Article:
Becoming Kirrali Lewis by Jane Harrison
About the book
Set within the explosive cultural shifts of the 1960s and 1980s, Becoming Kirrali Lewis chronicles the journey of a young Aboriginal teenager as she leaves her hometown in rural Victoria to take on a law degree in Melbourne in 1985. Adopted at birth by a white family, Kirrali doesn't question her cultural roots until a series of life-changing events force her to face up to her true identity.
About the author
Jane Harrison is a descendant of the Muruwari people of NSW. She is an award-winning playwright and has a Master of Arts in Playwriting from the Queensland University of Technology. In 2002, her first play Stolen was the co-winner of the Kate Challis RAKA Award. It has since been performed throughout Australia as well as the UK, Hong Kong and Japan. Her most recent play The Visitorsformed part of the Melbourne Theatre Company’s 2014 Cybec Electric Series. Jane has received several playwriting awards and her essays have been published in various journals. Jane lives in Melbourne with her two daughters.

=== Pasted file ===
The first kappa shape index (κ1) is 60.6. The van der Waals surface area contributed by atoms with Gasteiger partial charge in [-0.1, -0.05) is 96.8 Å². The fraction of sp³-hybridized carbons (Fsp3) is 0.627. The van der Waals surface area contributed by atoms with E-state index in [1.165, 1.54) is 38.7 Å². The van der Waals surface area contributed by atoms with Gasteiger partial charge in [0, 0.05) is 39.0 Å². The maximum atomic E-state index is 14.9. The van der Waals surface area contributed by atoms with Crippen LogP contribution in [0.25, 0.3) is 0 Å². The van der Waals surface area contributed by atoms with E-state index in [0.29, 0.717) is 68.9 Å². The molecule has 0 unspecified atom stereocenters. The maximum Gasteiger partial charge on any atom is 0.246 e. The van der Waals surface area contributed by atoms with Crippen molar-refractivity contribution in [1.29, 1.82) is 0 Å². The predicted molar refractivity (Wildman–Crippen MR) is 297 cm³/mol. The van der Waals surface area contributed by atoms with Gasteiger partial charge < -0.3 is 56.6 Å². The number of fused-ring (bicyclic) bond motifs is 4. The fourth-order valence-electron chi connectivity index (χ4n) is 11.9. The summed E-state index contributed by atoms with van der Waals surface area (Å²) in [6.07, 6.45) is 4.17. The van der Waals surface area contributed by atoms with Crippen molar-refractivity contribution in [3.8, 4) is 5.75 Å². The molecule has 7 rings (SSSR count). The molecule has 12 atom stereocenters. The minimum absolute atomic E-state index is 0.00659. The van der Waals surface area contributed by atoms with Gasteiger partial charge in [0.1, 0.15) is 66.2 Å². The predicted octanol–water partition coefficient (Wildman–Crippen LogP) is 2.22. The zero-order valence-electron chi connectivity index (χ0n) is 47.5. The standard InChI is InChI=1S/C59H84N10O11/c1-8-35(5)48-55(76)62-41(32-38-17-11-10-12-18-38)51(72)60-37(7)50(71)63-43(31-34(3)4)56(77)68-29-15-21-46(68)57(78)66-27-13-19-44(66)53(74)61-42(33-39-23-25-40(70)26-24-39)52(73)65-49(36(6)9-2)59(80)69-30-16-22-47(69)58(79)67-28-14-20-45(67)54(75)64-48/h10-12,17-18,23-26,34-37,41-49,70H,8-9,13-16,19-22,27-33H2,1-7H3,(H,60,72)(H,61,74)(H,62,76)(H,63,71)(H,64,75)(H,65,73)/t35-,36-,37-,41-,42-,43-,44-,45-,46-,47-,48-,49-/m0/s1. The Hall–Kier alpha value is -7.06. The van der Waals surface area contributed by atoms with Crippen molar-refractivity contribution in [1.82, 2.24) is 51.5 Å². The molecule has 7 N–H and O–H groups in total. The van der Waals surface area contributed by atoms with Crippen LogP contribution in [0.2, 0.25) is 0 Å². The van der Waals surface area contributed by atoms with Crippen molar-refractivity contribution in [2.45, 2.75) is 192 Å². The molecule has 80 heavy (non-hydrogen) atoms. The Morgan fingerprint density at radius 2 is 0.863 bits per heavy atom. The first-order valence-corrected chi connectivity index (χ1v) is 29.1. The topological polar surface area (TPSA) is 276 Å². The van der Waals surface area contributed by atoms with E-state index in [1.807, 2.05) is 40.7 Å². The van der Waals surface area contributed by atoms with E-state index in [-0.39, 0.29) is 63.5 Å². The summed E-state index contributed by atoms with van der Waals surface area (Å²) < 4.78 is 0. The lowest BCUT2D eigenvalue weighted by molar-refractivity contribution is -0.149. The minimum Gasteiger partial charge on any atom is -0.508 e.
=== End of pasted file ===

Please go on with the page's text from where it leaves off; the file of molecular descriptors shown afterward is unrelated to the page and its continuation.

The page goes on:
Becoming Kirrali Lewis is a richly textured novel about identity, family and community that takes place in Melbourne when Indigenous artists, writers and actors were making their presence felt. Kirrali Lewis is a young Indigenous woman who has grown up in a loving white family in a small country town. But when she leaves home to enrol in law at Melbourne University in 1985, her life will profoundly change. Kirrali’s true identity is the mystery at the heart of the novel. In answering the puzzles of her past, the novel rewards the reader with vivid portrayal of a young woman at a crucial time of life and in Australian social history.
Secrets can’t stay hidden forever, not in the big city where lives jostle and tangle and soon the truth of Kirrali’s past, which she herself does not know, begins to emerge. The story moves from the 1960s, when Kirrali is giving up in forced adoption, through to the 1980s and shows the world through the eyes of both mother and daughter. Daughter, mother, uncle, lover and friends—the book is crowded with strong and complex characters and restless, searching energy. Jane Harrison’s background as playwright is turned to powerful effect in the way she voices these characters. “Our stories are changing things”, one character reflects, and herein lies is the truth of the novel. It is a way to understand not only a person’s past, but also perhaps also a nation’s history